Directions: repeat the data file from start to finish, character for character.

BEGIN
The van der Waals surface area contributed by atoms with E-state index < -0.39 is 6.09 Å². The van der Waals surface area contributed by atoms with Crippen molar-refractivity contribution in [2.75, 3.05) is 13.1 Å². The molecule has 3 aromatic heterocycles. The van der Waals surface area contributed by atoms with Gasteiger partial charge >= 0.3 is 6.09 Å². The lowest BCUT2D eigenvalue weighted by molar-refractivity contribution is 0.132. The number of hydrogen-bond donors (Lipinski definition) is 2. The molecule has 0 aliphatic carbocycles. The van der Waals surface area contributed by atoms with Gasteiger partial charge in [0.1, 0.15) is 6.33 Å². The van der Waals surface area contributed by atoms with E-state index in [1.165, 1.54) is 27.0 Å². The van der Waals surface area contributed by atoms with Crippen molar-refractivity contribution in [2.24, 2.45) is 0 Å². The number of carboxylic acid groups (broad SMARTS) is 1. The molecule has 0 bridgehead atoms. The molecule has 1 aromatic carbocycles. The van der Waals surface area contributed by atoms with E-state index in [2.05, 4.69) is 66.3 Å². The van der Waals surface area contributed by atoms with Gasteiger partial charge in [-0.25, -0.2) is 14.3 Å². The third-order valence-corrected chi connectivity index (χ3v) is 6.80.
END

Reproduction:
The van der Waals surface area contributed by atoms with E-state index < -0.39 is 6.09 Å². The van der Waals surface area contributed by atoms with Crippen molar-refractivity contribution in [2.75, 3.05) is 13.1 Å². The molecule has 3 aromatic heterocycles. The van der Waals surface area contributed by atoms with Gasteiger partial charge >= 0.3 is 6.09 Å². The lowest BCUT2D eigenvalue weighted by molar-refractivity contribution is 0.132. The number of hydrogen-bond donors (Lipinski definition) is 2. The molecule has 0 aliphatic carbocycles. The van der Waals surface area contributed by atoms with Gasteiger partial charge in [0.1, 0.15) is 6.33 Å². The van der Waals surface area contributed by atoms with E-state index in [1.165, 1.54) is 27.0 Å². The van der Waals surface area contributed by atoms with Crippen molar-refractivity contribution in [2.24, 2.45) is 0 Å². The number of carboxylic acid groups (broad SMARTS) is 1. The molecule has 0 bridgehead atoms. The molecule has 1 aromatic carbocycles. The van der Waals surface area contributed by atoms with E-state index in [2.05, 4.69) is 66.3 Å². The van der Waals surface area contributed by atoms with Gasteiger partial charge in [-0.25, -0.2) is 14.3 Å². The third-order valence-corrected chi connectivity index (χ3v) is 6.80.